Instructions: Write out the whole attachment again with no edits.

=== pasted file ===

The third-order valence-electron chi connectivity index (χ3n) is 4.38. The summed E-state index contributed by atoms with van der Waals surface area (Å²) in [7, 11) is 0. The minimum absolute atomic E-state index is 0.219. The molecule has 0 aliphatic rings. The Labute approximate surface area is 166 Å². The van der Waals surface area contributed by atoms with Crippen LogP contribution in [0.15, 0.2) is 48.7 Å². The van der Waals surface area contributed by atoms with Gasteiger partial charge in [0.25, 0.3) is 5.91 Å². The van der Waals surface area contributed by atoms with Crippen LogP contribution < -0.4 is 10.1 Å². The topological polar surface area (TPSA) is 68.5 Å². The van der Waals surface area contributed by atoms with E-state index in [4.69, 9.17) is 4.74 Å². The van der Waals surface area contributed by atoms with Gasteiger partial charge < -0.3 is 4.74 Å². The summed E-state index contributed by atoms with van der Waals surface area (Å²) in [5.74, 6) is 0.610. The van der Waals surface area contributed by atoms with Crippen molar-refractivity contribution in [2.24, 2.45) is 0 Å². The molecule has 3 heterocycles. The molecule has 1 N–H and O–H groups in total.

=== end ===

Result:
The third-order valence-electron chi connectivity index (χ3n) is 4.38. The summed E-state index contributed by atoms with van der Waals surface area (Å²) in [7, 11) is 0. The minimum absolute atomic E-state index is 0.219. The molecule has 0 aliphatic rings. The Labute approximate surface area is 166 Å². The van der Waals surface area contributed by atoms with Crippen LogP contribution in [0.15, 0.2) is 48.7 Å². The van der Waals surface area contributed by atoms with Gasteiger partial charge in [0.25, 0.3) is 5.91 Å². The van der Waals surface area contributed by atoms with Crippen LogP contribution < -0.4 is 10.1 Å². The topological polar surface area (TPSA) is 68.5 Å². The van der Waals surface area contributed by atoms with E-state index in [4.69, 9.17) is 4.74 Å². The van der Waals surface area contributed by atoms with Gasteiger partial charge < -0.3 is 4.74 Å². The summed E-state index contributed by atoms with van der Waals surface area (Å²) in [5.74, 6) is 0.610. The van der Waals surface area contributed by atoms with Crippen molar-refractivity contribution in [2.24, 2.45) is 0 Å². The molecule has 3 heterocycles. The molecule has 1 N–H and O–H groups in total.